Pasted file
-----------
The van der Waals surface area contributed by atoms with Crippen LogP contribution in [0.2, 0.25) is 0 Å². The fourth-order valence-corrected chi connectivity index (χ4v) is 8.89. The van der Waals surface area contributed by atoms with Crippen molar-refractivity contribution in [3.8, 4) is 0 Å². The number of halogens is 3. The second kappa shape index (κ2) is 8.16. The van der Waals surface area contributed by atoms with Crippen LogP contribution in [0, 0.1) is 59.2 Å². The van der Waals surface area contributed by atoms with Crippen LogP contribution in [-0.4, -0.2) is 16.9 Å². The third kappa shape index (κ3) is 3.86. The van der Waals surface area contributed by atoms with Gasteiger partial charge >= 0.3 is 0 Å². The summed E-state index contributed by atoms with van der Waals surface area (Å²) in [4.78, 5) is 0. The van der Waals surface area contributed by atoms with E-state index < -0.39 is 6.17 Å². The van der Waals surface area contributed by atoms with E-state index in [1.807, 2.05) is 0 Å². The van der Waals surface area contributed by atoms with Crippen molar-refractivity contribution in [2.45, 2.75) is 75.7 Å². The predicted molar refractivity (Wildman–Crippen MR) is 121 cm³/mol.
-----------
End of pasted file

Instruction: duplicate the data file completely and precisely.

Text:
The van der Waals surface area contributed by atoms with Crippen LogP contribution in [0.2, 0.25) is 0 Å². The fourth-order valence-corrected chi connectivity index (χ4v) is 8.89. The van der Waals surface area contributed by atoms with Crippen molar-refractivity contribution in [3.8, 4) is 0 Å². The number of halogens is 3. The second kappa shape index (κ2) is 8.16. The van der Waals surface area contributed by atoms with Crippen LogP contribution in [0, 0.1) is 59.2 Å². The van der Waals surface area contributed by atoms with Crippen LogP contribution in [-0.4, -0.2) is 16.9 Å². The third kappa shape index (κ3) is 3.86. The van der Waals surface area contributed by atoms with Gasteiger partial charge >= 0.3 is 0 Å². The summed E-state index contributed by atoms with van der Waals surface area (Å²) in [4.78, 5) is 0. The van der Waals surface area contributed by atoms with E-state index < -0.39 is 6.17 Å². The van der Waals surface area contributed by atoms with E-state index in [1.807, 2.05) is 0 Å². The van der Waals surface area contributed by atoms with Crippen molar-refractivity contribution in [2.45, 2.75) is 75.7 Å². The predicted molar refractivity (Wildman–Crippen MR) is 121 cm³/mol.